Alkermes Initiates Phase 2 Vibrance-1 Trial of Narcolepsy Agent ALKS 2680


Alkermes embarks on the phase 2 Vibrance-1 trial to evaluate the safety and efficacy of ALKS 2680 against placebo as a once-daily treatment for narcolepsy type 1.

Craig Hopkinson, MD  (Credit: LinkedIn)

Craig Hopkinson, MD

(Credit: LinkedIn)

According to a recent announcement, Alkermes has initiated its randomized, double-blind, dose-range-finding, placebo-controlled phase 2 Vibrance-1 trial (NCT06358950) assessing the safety and efficacy of ALKS 2680, an investigational oral orexin 2 receptor (OX2R) agonist, as a once-daily treatment for patients with narcolepsy type 1 (NT1).1 The company also announced that it anticipates to start Vibrance-2, a planned phase 2 study in patients with narcolepsy type 2, in the second half of 2024.

In Vibrance-1, participants will be randomized to receive 1 of 3 doses of ALKS 2680 (4 mg, 6 mg or 8 mg) or placebo, once-daily, for 6 weeks. The primary end point assesses decreases in sleepiness using change in mean sleep latency on the maintenance of wakefulness test (MWT). Secondary end points will include change in Epworth Sleepiness Scale (ESS) score, mean weekly cataplexy rate and incidence of adverse events (AEs). The trial is expected to enroll approximately 80 participants across sites in the U.S., Australia, and Europe. Notably, all patients participating in the double-blind portion of the study will be eligible to continue in the open-label safety extension portion of the trial.

Top Clinical Takeaways

  • ALKS 2680's once-daily dosing in the Vibrance-1 trial aims to reduce sleepiness in patients with NT1, assessed through various end points including mean sleep latency and cataplexy rate.
  • The study's global scope, enrolling patients across the U.S., Australia, and Europe, underscores the potential international impact of narcolepsy research and treatment development.
  • Continuation of an open-label safety extension portion will further provide insights into the long-term safety profile and potential durability of ALKS 2680's effects.

"ALKS 2680 offers the potential to harness the orexin system, the master regulator of wakefulness, by addressing the loss of orexin signaling common in people with narcolepsy type 1. Based on data from our phase 1, proof-of-concept study, we are excited to advance this novel oral compound to phase 2," Craig Hopkinson, MD, chief medical officer and executive vice president, research & development at Alkermes, said in a statement.1 "Initiation of the Vibrance-1 study is a significant milestone for the ALKS 2680 development program, and we look forward to further characterizing ALKS 2680's safety and efficacy profile throughout this phase 2 study."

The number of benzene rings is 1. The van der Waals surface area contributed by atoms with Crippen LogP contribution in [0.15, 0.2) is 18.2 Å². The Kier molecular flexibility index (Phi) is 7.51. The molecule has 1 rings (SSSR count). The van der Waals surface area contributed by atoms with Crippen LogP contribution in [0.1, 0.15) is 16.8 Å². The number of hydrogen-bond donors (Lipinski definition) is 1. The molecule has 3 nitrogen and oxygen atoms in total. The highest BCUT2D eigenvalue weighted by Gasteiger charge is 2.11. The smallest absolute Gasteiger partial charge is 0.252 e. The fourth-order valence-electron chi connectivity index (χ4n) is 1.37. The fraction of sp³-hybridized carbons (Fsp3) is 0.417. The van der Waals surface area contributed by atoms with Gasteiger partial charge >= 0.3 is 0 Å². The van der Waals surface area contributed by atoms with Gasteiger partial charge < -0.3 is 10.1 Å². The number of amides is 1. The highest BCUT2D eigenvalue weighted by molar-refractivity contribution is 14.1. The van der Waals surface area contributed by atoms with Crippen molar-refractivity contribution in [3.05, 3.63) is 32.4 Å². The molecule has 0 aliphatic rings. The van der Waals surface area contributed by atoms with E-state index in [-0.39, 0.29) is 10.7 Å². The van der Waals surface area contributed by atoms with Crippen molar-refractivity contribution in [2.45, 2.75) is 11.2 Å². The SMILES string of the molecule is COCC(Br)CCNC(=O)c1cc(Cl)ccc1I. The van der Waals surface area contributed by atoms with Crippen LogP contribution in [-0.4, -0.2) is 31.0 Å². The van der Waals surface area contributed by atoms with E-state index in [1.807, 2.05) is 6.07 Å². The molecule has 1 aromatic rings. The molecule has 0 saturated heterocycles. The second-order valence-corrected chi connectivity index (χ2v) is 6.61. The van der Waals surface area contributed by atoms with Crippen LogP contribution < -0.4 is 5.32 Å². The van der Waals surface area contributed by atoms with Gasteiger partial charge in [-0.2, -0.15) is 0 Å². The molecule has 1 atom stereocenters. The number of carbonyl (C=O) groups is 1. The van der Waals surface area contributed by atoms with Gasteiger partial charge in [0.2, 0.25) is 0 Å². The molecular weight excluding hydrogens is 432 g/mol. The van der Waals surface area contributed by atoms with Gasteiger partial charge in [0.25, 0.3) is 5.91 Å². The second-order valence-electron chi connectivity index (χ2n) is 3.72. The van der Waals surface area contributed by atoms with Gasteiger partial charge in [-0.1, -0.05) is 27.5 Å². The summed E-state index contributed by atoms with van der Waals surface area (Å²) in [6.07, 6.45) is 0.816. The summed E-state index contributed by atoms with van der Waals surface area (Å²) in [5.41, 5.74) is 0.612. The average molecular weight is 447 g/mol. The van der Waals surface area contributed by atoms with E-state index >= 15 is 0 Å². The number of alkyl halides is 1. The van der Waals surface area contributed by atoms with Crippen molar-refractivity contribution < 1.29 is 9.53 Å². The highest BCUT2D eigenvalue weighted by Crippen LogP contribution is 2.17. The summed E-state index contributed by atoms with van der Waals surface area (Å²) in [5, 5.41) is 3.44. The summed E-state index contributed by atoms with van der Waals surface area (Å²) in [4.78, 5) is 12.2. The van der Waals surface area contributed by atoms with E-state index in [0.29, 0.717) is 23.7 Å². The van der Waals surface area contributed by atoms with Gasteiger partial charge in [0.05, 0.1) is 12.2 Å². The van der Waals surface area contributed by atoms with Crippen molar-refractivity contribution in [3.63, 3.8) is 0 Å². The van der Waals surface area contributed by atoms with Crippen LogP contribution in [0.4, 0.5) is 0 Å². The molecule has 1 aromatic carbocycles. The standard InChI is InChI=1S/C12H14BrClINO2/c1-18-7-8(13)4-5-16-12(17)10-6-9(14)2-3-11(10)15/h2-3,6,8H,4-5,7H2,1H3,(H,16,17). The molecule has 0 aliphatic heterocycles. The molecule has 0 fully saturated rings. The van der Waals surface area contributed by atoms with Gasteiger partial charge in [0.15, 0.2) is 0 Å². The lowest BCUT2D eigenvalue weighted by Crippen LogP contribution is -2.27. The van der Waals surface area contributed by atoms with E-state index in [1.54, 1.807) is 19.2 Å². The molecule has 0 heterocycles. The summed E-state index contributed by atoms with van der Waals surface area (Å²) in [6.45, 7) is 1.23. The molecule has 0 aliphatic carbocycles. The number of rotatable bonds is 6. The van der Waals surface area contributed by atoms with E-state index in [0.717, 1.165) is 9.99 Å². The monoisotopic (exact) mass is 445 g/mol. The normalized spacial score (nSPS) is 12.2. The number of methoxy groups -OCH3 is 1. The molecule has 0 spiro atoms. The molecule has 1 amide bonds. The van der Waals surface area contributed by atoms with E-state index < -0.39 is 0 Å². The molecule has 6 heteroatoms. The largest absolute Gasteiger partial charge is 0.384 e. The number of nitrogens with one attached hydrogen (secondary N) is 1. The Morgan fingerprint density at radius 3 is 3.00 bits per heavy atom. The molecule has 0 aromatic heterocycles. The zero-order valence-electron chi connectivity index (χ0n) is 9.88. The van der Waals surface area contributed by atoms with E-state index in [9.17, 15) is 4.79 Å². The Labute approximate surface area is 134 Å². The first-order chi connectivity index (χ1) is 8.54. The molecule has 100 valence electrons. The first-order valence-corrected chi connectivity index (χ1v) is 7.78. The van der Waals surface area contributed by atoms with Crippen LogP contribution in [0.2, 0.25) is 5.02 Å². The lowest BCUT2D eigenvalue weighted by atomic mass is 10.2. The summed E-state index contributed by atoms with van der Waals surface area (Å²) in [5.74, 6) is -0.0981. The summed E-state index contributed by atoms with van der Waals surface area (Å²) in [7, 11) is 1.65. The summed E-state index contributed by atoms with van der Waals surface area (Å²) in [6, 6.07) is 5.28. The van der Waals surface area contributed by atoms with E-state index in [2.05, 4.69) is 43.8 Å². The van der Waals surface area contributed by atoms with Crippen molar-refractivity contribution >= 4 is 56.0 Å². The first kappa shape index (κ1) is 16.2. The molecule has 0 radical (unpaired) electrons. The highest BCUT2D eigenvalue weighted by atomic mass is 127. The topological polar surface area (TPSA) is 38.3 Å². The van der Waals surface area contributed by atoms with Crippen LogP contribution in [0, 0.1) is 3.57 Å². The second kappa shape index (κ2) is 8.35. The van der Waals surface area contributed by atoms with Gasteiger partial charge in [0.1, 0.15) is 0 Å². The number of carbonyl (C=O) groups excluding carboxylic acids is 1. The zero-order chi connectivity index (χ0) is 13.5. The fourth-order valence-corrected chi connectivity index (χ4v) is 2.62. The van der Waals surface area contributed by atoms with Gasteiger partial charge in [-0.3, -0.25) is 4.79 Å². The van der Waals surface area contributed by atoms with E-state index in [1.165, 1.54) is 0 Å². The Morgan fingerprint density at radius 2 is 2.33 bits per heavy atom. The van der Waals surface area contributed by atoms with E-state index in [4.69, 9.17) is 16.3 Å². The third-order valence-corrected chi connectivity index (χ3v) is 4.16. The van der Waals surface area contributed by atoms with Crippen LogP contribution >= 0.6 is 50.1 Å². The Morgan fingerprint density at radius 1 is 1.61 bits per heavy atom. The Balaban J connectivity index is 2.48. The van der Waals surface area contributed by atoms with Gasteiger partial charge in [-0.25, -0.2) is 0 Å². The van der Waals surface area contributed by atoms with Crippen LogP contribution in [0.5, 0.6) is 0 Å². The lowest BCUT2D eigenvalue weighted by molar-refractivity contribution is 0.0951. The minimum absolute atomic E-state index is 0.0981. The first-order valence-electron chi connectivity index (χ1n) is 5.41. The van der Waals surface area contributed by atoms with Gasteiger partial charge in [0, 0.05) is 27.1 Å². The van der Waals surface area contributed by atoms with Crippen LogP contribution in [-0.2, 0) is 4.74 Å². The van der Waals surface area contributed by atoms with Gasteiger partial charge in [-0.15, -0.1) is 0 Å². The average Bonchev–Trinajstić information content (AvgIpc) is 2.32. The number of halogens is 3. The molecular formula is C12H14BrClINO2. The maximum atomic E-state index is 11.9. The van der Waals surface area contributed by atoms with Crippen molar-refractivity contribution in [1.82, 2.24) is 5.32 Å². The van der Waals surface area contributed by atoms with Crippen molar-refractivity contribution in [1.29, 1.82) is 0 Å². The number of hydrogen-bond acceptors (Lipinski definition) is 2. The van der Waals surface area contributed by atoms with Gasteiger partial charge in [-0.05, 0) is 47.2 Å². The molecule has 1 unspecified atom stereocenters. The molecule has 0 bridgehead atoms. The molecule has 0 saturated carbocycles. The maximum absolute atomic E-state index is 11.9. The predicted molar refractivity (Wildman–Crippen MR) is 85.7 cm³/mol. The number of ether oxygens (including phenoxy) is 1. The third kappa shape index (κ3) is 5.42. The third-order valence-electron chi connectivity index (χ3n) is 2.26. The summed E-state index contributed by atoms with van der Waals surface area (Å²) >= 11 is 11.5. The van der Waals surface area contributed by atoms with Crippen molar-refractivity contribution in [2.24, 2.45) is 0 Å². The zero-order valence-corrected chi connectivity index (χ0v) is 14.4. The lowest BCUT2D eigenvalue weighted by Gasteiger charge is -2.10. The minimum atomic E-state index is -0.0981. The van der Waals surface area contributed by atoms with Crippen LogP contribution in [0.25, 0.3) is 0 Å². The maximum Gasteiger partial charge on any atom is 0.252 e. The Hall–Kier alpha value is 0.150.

READ MORE: Understanding the Root of REM Behavior Disorder and Other Parasomnias

Data from the proof-of-concept phase 1 study showed that ALKS 2680 was safe among healthy volunteers and patients with narcolepsy, with observed dose-dependent improvements in sleep latency.2 Presented at the 2023 World Sleep Congress, held October 20-25, in Rio de Janeiro, Brazil, the data was from single- and multiple-ascending dose evaluations in healthy participants and the first cohort of 4 patients with NT1.3 Following treatment with ALKS 2680, investigators observed mean improvements of 18, 30, and 37 minutes, in the 1, 3, and 8 mg dosed groups, respectively. The between-group differences for all 3 doses (1 mg; P <.01; 3 mg; P <.001, and 8 mg; P <.001) were all statistically significant, as those on placebo demonstrated a 1-minute reduction in mean sleep latency.

After an initial 2-week washout period of all existing medications, patients in the study received single doses of 3 active dose levels of ALKS 2680 and placebo in a randomized sequence in a 4-way crossover design, with washout periods between each treatment in the sequence. In all doses tested, treatment with the OX2R agonist resulted in clinically meaningful improvements in MWT for the full 40-minute duration, up to 10 hours post-dose. Scores on MWT at 3 mg were comparable to the 8 mg scores for the first 6 hours post-dose, while treatment with both the 1 mg and 3 mg doses of the agent resulted in improved MWT scores up to 8 hours post-dose.